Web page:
British band Heartland has been around for quite some time. The core of the band, Chris Ousey on vocals and Steve Morris on guitar, bass, and keyboards have been together since 'III' (1995), their first release on the fledgling Escape Music label. In those early days Heartland played in the basic AOR style. In later years they moved on to a harder edge yet still remained melodic. 2005's 'Move On' is proably the apex of this musical move. It was a very good album which garnered good reviews across the pond. 'Mind Your Head' follows in this same vein and offers another fine collection of melodic hard rock songs.
The two unmistakeable qualities of any Heartland release are the tremendous vocals of Chris Ousey and amazing skills of multiinstrumentalist Steve Morris. Mr. Ousey excels and soars with quite the range on 'Mind Your Head.' He never appears strained or out of control. Mr. Morris is equally impressive as his guitar work is never monotonous, always clear and creative. 'Magazine,' the first cut, and 'Moutain To Climb' are superb examples of these two features.
There is much to enjoy on this album so I will point out some highlights. 'For Pity's Sake' throws you back to the '80's for some terrific melodic rock stuffed with great guitar and a catchy chorus. 'Last Man To Fall' is one of those songs that starts out slow and then rushed into great rock number supported by a hard-hitting rhythm section. A personal favorite, 'A Fathom I Fell,' finds Ousey at his most soulful and Morris tugging at your heart strings with his six strings. 'Mountain To Climb' is, plain and simple, a guitar driven hard rock number. Ousey nearly growls the lyrics, although never in a dirty vocal way, and Morris rips it up with some intense fret work. 'Time To Believe' is a severly heavy number that grips you if only because of Ousey's passionate vocals. The final track, 'The Best Yet To Come,' is essentially 'in-your-face' fast paced, hard driving rock and roll, a fitting conclusion to this album.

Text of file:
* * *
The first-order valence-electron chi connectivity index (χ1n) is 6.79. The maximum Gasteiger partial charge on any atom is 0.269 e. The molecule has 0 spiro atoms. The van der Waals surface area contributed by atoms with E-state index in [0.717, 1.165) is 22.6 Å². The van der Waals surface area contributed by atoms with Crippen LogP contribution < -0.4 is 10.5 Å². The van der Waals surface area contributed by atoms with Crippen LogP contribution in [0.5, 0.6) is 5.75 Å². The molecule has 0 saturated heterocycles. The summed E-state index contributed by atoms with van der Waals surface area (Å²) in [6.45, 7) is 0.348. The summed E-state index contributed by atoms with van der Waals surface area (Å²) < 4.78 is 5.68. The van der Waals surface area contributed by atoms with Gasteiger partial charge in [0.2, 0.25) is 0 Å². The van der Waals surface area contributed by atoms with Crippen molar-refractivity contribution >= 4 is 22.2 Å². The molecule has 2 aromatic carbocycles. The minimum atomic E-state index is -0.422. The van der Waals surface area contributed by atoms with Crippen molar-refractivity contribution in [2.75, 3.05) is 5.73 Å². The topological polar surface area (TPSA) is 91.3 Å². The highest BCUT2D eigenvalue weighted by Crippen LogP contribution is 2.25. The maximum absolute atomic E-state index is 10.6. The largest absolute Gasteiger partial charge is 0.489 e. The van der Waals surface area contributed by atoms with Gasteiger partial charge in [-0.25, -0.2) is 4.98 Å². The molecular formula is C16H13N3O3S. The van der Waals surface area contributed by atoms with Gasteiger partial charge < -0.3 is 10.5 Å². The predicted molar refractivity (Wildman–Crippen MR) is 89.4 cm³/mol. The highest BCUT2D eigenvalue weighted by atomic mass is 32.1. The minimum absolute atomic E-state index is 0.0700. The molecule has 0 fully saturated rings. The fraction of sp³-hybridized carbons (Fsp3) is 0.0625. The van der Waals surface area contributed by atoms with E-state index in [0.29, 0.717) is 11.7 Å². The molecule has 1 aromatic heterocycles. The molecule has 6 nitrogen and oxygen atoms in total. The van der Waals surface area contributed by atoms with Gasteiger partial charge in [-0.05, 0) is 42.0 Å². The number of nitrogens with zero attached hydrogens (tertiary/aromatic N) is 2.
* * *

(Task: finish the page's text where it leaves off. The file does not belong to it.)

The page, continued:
Although from beginning to end this is a strong work, I did find myself yawning on several numbers. Neither 'Frozen Hearted' or 'A Richer Vein' succeeded in impressing me. I wouldn't call them 'fillers,' because they both have some redeeming qualities. Yet, somehow I've hard this all before. And 'Run For Your Life,' though a very interesting number, seemed to lack the punch that the lyrics and arrangement required.
Some critics and fans will bemoan the fact that Heartland does not wish to return to the good old days. The same may say that all was said and done on 'Move On.' As for the latter, they may be right: no new ground is being broken here. However, what is here is singular consistency and craftsmanship. Ousey and Morris know their craft and pursue it wholeheartedly with good, though sometimes imperfect, results. In a world where good melodic hard rock is hard to find, particularly here in America, Heartland continues to expel the stale air of mediocrity with their music. 'Mind Your Head' is quality stuff and I can easily recommend it.
- Craig Hartranft
In a world where good melodic hard rock is hard to find, particularly here in America, Heartland continues to expel the stale air of mediocrity with their music. 'Mind Your Head' is quality stuff and I can easily recommend it.
England's Seven had a bottle rocket-like existence between 1989 and 1990, spinning two singles in the latter year and performing with the likes of Richard Marx. Then they were gone. But some remembered them ... [ Read More ]